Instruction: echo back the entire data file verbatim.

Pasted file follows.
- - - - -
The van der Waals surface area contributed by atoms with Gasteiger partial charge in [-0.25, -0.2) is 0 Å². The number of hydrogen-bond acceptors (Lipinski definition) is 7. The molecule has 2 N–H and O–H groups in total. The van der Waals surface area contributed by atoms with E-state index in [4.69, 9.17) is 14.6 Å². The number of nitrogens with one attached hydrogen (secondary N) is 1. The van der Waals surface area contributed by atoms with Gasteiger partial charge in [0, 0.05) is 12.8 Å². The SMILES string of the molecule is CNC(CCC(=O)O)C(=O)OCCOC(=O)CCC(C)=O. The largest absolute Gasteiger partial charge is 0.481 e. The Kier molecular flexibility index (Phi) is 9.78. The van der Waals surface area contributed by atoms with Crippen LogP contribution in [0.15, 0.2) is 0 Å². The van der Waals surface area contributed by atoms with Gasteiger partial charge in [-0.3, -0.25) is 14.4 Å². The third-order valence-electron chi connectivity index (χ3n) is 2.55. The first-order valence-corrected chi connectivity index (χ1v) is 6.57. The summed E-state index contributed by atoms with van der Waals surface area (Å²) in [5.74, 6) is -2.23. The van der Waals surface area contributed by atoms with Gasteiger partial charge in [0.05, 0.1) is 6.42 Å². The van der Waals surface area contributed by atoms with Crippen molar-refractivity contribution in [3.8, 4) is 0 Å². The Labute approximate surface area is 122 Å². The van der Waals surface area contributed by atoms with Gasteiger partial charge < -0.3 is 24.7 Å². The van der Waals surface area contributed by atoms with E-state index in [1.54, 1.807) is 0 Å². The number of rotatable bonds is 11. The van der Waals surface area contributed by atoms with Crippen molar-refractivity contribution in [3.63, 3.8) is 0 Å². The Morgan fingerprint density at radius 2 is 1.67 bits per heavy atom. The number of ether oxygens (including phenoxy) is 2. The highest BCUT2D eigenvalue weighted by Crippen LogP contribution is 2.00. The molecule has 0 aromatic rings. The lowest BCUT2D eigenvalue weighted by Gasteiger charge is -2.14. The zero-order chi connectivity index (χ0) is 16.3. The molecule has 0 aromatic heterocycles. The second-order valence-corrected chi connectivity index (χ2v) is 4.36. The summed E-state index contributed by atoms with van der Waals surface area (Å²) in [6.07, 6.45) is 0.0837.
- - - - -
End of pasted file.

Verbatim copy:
The van der Waals surface area contributed by atoms with Gasteiger partial charge in [-0.25, -0.2) is 0 Å². The number of hydrogen-bond acceptors (Lipinski definition) is 7. The molecule has 2 N–H and O–H groups in total. The van der Waals surface area contributed by atoms with E-state index in [4.69, 9.17) is 14.6 Å². The number of nitrogens with one attached hydrogen (secondary N) is 1. The van der Waals surface area contributed by atoms with Gasteiger partial charge in [0, 0.05) is 12.8 Å². The SMILES string of the molecule is CNC(CCC(=O)O)C(=O)OCCOC(=O)CCC(C)=O. The largest absolute Gasteiger partial charge is 0.481 e. The Kier molecular flexibility index (Phi) is 9.78. The van der Waals surface area contributed by atoms with Crippen LogP contribution in [0.15, 0.2) is 0 Å². The van der Waals surface area contributed by atoms with Gasteiger partial charge in [-0.3, -0.25) is 14.4 Å². The third-order valence-electron chi connectivity index (χ3n) is 2.55. The first-order valence-corrected chi connectivity index (χ1v) is 6.57. The summed E-state index contributed by atoms with van der Waals surface area (Å²) in [5.74, 6) is -2.23. The van der Waals surface area contributed by atoms with Gasteiger partial charge in [0.05, 0.1) is 6.42 Å². The van der Waals surface area contributed by atoms with Crippen molar-refractivity contribution in [3.8, 4) is 0 Å². The Labute approximate surface area is 122 Å². The van der Waals surface area contributed by atoms with Gasteiger partial charge < -0.3 is 24.7 Å². The van der Waals surface area contributed by atoms with E-state index in [1.54, 1.807) is 0 Å². The number of rotatable bonds is 11. The van der Waals surface area contributed by atoms with Crippen molar-refractivity contribution in [3.63, 3.8) is 0 Å². The Morgan fingerprint density at radius 2 is 1.67 bits per heavy atom. The number of ether oxygens (including phenoxy) is 2. The highest BCUT2D eigenvalue weighted by Crippen LogP contribution is 2.00. The molecule has 0 aromatic rings. The lowest BCUT2D eigenvalue weighted by Gasteiger charge is -2.14. The zero-order chi connectivity index (χ0) is 16.3. The molecule has 0 aromatic heterocycles. The second-order valence-corrected chi connectivity index (χ2v) is 4.36. The summed E-state index contributed by atoms with van der Waals surface area (Å²) in [6.07, 6.45) is 0.0837.